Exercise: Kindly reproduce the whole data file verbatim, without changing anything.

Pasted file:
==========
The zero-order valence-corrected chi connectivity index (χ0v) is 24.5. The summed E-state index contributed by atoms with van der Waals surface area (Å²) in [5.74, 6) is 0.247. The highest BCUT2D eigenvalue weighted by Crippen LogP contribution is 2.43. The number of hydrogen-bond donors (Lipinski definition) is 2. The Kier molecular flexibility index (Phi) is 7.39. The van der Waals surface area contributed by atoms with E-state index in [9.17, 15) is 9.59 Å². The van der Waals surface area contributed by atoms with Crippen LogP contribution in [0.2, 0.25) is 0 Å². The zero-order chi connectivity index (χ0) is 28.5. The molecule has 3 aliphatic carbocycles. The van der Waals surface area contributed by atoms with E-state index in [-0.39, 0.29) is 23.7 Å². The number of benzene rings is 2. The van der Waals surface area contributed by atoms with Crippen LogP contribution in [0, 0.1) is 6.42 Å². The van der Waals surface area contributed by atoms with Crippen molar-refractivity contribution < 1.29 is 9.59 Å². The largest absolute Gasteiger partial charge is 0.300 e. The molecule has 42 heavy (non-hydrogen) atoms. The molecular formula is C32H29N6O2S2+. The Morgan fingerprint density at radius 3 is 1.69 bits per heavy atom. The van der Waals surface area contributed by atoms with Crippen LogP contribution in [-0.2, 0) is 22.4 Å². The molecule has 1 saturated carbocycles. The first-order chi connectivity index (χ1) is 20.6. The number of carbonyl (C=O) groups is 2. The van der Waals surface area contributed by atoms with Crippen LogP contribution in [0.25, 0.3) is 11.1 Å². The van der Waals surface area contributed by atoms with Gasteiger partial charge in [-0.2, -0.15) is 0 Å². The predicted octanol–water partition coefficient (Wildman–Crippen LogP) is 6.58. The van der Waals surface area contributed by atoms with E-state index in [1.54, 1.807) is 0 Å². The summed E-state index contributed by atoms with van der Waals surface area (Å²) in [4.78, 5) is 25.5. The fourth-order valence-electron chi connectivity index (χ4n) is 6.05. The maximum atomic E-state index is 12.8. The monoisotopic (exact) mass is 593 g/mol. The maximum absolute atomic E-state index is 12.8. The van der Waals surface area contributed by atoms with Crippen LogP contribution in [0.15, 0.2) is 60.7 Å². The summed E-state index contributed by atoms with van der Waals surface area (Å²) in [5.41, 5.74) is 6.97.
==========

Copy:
The zero-order valence-corrected chi connectivity index (χ0v) is 24.5. The summed E-state index contributed by atoms with van der Waals surface area (Å²) in [5.74, 6) is 0.247. The highest BCUT2D eigenvalue weighted by Crippen LogP contribution is 2.43. The number of hydrogen-bond donors (Lipinski definition) is 2. The Kier molecular flexibility index (Phi) is 7.39. The van der Waals surface area contributed by atoms with E-state index in [9.17, 15) is 9.59 Å². The van der Waals surface area contributed by atoms with Crippen LogP contribution in [0.2, 0.25) is 0 Å². The zero-order chi connectivity index (χ0) is 28.5. The molecule has 3 aliphatic carbocycles. The van der Waals surface area contributed by atoms with E-state index in [-0.39, 0.29) is 23.7 Å². The number of benzene rings is 2. The van der Waals surface area contributed by atoms with Crippen LogP contribution in [0, 0.1) is 6.42 Å². The van der Waals surface area contributed by atoms with Crippen molar-refractivity contribution < 1.29 is 9.59 Å². The largest absolute Gasteiger partial charge is 0.300 e. The molecule has 42 heavy (non-hydrogen) atoms. The molecular formula is C32H29N6O2S2+. The Morgan fingerprint density at radius 3 is 1.69 bits per heavy atom. The van der Waals surface area contributed by atoms with Crippen LogP contribution in [-0.2, 0) is 22.4 Å². The molecule has 1 saturated carbocycles. The first-order chi connectivity index (χ1) is 20.6. The number of carbonyl (C=O) groups is 2. The van der Waals surface area contributed by atoms with Crippen LogP contribution in [0.25, 0.3) is 11.1 Å². The van der Waals surface area contributed by atoms with Gasteiger partial charge in [-0.2, -0.15) is 0 Å². The predicted octanol–water partition coefficient (Wildman–Crippen LogP) is 6.58. The van der Waals surface area contributed by atoms with E-state index in [1.54, 1.807) is 0 Å². The summed E-state index contributed by atoms with van der Waals surface area (Å²) in [4.78, 5) is 25.5. The fourth-order valence-electron chi connectivity index (χ4n) is 6.05. The maximum atomic E-state index is 12.8. The monoisotopic (exact) mass is 593 g/mol. The maximum absolute atomic E-state index is 12.8. The van der Waals surface area contributed by atoms with Crippen LogP contribution in [0.15, 0.2) is 60.7 Å². The summed E-state index contributed by atoms with van der Waals surface area (Å²) in [5.41, 5.74) is 6.97.